Fox distorted a call from Sen. Mark Pryor (D-AR) to limit the amount of secret money in campaigns to claim he was pushing for the IRS to target conservative organizations.
On the February 14 edition of Fox & Friends, the co-hosts suggested that Democrats supported using the IRS to "shut your enemies down in the middle of a presidential campaign. During the segment, co-host Clayton Morris quoted Pryor, adding that the senator had said to "go after conservative groups":
MORRIS: Senator Mark Pryor, who has a tough battle ahead of reelection campaign in arkansas, wants more targeting of conservative groups, he told the hill newspaper, there are two things you don't want in political money in fundraising world and expenditure. No secret money and unlimited money and that's what we have now. So go after conservative groups. The IRS should be more belligerent in targeting them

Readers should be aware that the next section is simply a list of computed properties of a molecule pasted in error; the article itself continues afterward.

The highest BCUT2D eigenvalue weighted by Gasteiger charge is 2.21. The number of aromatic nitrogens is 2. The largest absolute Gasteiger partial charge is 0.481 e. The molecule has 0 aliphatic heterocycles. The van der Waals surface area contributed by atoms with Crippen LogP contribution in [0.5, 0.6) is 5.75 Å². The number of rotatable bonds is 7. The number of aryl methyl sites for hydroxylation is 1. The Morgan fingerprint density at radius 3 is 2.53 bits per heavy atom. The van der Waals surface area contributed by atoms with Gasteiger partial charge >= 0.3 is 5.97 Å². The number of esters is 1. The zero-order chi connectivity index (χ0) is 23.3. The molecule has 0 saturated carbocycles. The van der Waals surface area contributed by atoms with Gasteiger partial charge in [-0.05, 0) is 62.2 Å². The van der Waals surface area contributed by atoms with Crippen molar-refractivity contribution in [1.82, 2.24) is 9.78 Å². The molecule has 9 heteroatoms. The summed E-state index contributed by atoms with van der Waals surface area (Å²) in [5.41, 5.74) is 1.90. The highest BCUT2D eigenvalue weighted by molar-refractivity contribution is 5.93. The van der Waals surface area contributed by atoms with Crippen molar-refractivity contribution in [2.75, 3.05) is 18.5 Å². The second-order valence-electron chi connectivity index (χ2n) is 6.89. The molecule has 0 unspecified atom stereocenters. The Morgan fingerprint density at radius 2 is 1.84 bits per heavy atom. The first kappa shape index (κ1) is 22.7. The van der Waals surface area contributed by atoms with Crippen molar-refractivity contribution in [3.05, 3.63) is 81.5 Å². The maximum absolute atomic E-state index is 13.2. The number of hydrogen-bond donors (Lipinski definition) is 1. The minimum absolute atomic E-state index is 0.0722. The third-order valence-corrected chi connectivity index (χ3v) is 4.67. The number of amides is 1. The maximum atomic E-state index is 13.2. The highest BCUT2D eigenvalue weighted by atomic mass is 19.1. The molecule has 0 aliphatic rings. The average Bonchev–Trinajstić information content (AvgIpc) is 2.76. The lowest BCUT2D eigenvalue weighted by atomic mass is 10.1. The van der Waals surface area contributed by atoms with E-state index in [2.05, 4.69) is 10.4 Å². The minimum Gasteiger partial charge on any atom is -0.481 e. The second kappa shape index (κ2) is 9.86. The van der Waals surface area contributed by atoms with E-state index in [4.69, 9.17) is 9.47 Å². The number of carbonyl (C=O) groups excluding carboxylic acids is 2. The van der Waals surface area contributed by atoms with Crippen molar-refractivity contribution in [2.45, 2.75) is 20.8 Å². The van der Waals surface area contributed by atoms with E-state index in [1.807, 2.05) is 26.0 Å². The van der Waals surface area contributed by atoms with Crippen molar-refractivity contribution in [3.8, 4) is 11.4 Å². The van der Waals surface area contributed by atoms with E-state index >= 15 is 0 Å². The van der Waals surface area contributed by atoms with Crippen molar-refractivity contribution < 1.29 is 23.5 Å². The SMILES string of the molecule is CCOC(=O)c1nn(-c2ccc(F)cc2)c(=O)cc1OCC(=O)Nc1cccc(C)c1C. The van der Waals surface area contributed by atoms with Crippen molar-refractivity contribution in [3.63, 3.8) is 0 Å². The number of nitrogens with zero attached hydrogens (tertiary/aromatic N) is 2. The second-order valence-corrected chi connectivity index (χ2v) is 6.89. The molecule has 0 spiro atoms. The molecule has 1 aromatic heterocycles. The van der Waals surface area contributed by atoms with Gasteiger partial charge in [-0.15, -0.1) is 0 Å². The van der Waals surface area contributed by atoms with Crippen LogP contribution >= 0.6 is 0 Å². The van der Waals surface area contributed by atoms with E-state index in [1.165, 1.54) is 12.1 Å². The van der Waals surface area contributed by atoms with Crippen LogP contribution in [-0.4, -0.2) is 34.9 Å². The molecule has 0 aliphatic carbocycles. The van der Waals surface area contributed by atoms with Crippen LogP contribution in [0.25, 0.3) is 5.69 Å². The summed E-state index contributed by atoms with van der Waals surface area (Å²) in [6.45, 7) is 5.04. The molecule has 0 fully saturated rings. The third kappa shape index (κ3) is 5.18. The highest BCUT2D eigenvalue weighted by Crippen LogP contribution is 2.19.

Morris' characterization of Pryor's statement is misleading and dishonest. The quotation that Morris is distorting appeared in a February 13 article in The Hill, and mentions the role of money in politics but does not promote the targeting of any groups in any way whatsoever:
Sen. Mark Pryor (Ark.), the most vulnerable Democratic incumbent, said the IRS has jurisdiction over 501(c)(4) groups, as well as charities, which fall under section 501(c)(3) of the tax code and sometimes engage in quasi-political activity.
"That whole 501(c)(3), 501(c)(4) [issue], those are IRS numbers. It is inherently an internal revenue matter," he said. "There are two things you don't want in political money, in the fundraising world and expenditure world. You don't want secret money, and you don't want unlimited money, and that's what we have now."
In fact, the article goes on point out that, while some Democrats are pushing for regulations on money from outside groups influencing campaigns, they "are careful to say that the IRS should treat conservative and liberal groups equally."